Choice, Diversity and 'Exit' in Schooling: A Mixed Picture. Sliwka, A. & Istance, D. European Journal of Education, 41(1):45–58, 2006.
Choice, Diversity and 'Exit' in Schooling: A Mixed Picture [link]Paper  doi  abstract   bibtex   
Traditionally, most systems have required that parents send their children to a school within the district of residence and close to the family home, sometimes with an elite private system co‐existing alongside. In recent years, this basic model has been modified, with some countries witnessing more extensive changes than others. This article outlines the range of change that has taken place along the dual axes of promoting diversity and establishing room for the exercise of parental choice. The synthesis article draws on the material submitted by all the countries participating in the OECD study, and not only those which feature specifically in this issue. The first section reviews the current situation regarding parental choice of school and evidence relating to how that choice is exercised by different groups of parents. For choice to be exercised, there must be alternatives to choose from, and hence there follows a review of some of the policies and practices for diversity. The article then examines diversity in more forms contrasting selective and non‐selective schools, public and private schools, and formal and home schooling. Several countries have moved to greater diversification of public education, allowing for different types of schools accommodating different student ability levels or parents’ educational preferences. The role of demand is clearly a central element in their emergence and differing fortunes. This in turn is closely, but not exclusively, related to the familiar factors of social advantage and reproduction as well as to issues of value choices and beliefs.
@article{sliwka_choice_2006,
	title = {Choice, {Diversity} and '{Exit}' in {Schooling}: {A} {Mixed} {Picture}},
	volume = {41},
	issn = {0141-8211},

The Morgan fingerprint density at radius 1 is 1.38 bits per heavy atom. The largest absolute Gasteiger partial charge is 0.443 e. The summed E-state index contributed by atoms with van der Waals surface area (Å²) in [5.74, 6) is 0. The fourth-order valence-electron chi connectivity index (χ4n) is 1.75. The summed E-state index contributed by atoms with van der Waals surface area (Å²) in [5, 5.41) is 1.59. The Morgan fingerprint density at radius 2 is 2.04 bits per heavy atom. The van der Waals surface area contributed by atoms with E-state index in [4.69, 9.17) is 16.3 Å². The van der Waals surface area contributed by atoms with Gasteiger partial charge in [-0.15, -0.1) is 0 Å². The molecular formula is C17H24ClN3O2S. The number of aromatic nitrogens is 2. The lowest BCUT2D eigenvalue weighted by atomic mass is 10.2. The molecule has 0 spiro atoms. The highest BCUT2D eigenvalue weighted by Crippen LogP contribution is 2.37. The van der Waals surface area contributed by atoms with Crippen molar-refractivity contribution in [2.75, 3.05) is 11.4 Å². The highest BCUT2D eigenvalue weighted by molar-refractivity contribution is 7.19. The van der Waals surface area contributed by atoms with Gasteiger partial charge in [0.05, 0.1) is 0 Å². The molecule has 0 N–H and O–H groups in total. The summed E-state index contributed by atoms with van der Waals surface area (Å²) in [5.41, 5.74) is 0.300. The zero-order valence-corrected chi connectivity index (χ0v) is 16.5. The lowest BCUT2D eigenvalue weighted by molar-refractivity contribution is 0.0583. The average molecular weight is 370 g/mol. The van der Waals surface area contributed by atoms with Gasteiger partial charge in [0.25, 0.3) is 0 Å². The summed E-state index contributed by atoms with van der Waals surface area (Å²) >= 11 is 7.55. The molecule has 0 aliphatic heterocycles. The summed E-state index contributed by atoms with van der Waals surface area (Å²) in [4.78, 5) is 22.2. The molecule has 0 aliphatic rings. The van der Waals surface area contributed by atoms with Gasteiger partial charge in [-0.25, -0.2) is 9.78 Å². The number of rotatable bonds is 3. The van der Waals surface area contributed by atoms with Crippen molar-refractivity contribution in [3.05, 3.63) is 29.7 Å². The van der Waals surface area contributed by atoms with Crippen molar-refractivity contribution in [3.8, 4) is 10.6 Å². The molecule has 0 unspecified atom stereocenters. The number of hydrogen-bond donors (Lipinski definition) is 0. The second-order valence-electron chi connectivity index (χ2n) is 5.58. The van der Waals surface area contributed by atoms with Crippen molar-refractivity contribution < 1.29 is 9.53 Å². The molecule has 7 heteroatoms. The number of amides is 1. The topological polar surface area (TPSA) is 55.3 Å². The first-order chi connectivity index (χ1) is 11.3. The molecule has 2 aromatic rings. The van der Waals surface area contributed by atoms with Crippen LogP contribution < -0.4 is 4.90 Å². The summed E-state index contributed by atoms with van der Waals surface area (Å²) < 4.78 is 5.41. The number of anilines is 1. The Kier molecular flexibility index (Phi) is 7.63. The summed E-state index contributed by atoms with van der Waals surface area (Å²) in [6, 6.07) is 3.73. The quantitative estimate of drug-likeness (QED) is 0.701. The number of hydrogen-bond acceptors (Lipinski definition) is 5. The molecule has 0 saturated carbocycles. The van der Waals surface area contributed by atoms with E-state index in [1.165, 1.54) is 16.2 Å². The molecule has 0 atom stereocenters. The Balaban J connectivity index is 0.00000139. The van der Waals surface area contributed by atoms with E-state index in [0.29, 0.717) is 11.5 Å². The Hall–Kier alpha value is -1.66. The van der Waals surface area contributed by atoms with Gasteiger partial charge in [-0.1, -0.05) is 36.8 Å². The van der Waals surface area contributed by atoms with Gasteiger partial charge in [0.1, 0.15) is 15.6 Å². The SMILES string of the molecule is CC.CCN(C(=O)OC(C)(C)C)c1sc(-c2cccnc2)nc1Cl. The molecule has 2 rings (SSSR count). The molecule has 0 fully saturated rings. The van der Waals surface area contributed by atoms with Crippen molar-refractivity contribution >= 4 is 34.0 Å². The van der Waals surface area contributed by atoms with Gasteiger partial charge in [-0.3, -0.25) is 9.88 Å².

url = {https://sci-hub.st/10.1111/j.1465-3435.2006.00245.x},
	doi = {10.1111/j.1465-3435.2006.00245.x},
	abstract = {Traditionally, most systems have required that parents send their children to a school within the district of residence and close to the family home, sometimes with an elite private system co‐existing alongside. In recent years, this basic model has been modified, with some countries witnessing more extensive changes than others. This article outlines the range of change that has taken place along the dual axes of promoting diversity and establishing room for the exercise of parental choice. The synthesis article draws on the material submitted by all the countries participating in the OECD study, and not only those which feature specifically in this issue. The first section reviews the current situation regarding parental choice of school and evidence relating to how that choice is exercised by different groups of parents. For choice to be exercised, there must be alternatives to choose from, and hence there follows a review of some of the policies and practices for diversity. The article then examines diversity in more forms contrasting selective and non‐selective schools, public and private schools, and formal and home schooling. Several countries have moved to greater diversification of public education, allowing for different types of schools accommodating different student ability levels or parents’ educational preferences. The role of demand is clearly a central element in their emergence and differing fortunes. This in turn is closely, but not exclusively, related to the familiar factors of social advantage and reproduction as well as to issues of value choices and beliefs.},
	language = {eng},
	number = {1},
	journal = {European Journal of Education},
	author = {Sliwka, Anne and Istance, David},
	year = {2006},
	pages = {45--58}
}
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